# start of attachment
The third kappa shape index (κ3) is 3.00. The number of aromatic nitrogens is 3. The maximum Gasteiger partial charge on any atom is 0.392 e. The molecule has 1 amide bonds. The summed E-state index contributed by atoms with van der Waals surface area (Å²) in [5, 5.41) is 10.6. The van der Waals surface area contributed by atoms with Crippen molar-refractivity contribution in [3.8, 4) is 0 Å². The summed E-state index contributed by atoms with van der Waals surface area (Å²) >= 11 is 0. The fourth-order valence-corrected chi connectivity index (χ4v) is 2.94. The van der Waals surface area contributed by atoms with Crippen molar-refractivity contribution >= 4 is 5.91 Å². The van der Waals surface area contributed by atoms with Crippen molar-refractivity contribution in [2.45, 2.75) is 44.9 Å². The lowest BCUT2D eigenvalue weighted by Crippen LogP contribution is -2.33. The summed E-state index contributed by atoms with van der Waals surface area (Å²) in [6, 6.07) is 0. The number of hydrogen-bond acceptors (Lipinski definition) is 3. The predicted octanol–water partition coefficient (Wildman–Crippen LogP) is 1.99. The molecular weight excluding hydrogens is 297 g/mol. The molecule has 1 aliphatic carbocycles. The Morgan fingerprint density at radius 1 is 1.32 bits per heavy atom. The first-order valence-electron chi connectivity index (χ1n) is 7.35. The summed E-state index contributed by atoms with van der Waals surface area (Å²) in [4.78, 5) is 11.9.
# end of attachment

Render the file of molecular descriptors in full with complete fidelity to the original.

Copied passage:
The third kappa shape index (κ3) is 3.00. The number of aromatic nitrogens is 3. The maximum Gasteiger partial charge on any atom is 0.392 e. The molecule has 1 amide bonds. The summed E-state index contributed by atoms with van der Waals surface area (Å²) in [5, 5.41) is 10.6. The van der Waals surface area contributed by atoms with Crippen molar-refractivity contribution in [3.8, 4) is 0 Å². The summed E-state index contributed by atoms with van der Waals surface area (Å²) >= 11 is 0. The fourth-order valence-corrected chi connectivity index (χ4v) is 2.94. The van der Waals surface area contributed by atoms with Crippen molar-refractivity contribution >= 4 is 5.91 Å². The van der Waals surface area contributed by atoms with Crippen molar-refractivity contribution in [2.45, 2.75) is 44.9 Å². The lowest BCUT2D eigenvalue weighted by Crippen LogP contribution is -2.33. The summed E-state index contributed by atoms with van der Waals surface area (Å²) in [6, 6.07) is 0. The number of hydrogen-bond acceptors (Lipinski definition) is 3. The predicted octanol–water partition coefficient (Wildman–Crippen LogP) is 1.99. The molecular weight excluding hydrogens is 297 g/mol. The molecule has 1 aliphatic carbocycles. The Morgan fingerprint density at radius 1 is 1.32 bits per heavy atom. The first-order valence-electron chi connectivity index (χ1n) is 7.35. The summed E-state index contributed by atoms with van der Waals surface area (Å²) in [4.78, 5) is 11.9.